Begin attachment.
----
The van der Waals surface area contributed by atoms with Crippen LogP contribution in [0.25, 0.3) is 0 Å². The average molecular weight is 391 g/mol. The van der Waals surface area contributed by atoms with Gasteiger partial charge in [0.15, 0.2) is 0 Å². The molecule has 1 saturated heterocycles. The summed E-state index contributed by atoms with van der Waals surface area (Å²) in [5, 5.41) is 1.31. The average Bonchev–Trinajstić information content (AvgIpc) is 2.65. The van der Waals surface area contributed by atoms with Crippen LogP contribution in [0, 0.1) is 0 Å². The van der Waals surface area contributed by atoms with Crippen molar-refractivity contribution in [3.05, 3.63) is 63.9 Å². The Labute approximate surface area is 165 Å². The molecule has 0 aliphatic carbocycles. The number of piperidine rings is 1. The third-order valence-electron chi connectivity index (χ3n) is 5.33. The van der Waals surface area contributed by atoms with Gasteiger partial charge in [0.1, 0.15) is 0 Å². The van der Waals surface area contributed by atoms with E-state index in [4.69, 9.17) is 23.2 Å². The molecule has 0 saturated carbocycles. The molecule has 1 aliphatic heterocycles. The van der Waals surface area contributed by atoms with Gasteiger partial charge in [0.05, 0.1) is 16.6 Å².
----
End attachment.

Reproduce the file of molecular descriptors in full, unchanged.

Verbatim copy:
The van der Waals surface area contributed by atoms with Crippen LogP contribution in [0.25, 0.3) is 0 Å². The average molecular weight is 391 g/mol. The van der Waals surface area contributed by atoms with Gasteiger partial charge in [0.15, 0.2) is 0 Å². The molecule has 1 saturated heterocycles. The summed E-state index contributed by atoms with van der Waals surface area (Å²) in [5, 5.41) is 1.31. The average Bonchev–Trinajstić information content (AvgIpc) is 2.65. The van der Waals surface area contributed by atoms with Crippen LogP contribution in [0, 0.1) is 0 Å². The van der Waals surface area contributed by atoms with Crippen molar-refractivity contribution in [3.05, 3.63) is 63.9 Å². The Labute approximate surface area is 165 Å². The molecule has 0 aliphatic carbocycles. The number of piperidine rings is 1. The third-order valence-electron chi connectivity index (χ3n) is 5.33. The van der Waals surface area contributed by atoms with Gasteiger partial charge in [0.1, 0.15) is 0 Å². The van der Waals surface area contributed by atoms with E-state index in [4.69, 9.17) is 23.2 Å². The molecule has 0 saturated carbocycles. The molecule has 1 aliphatic heterocycles. The van der Waals surface area contributed by atoms with Gasteiger partial charge in [0.05, 0.1) is 16.6 Å².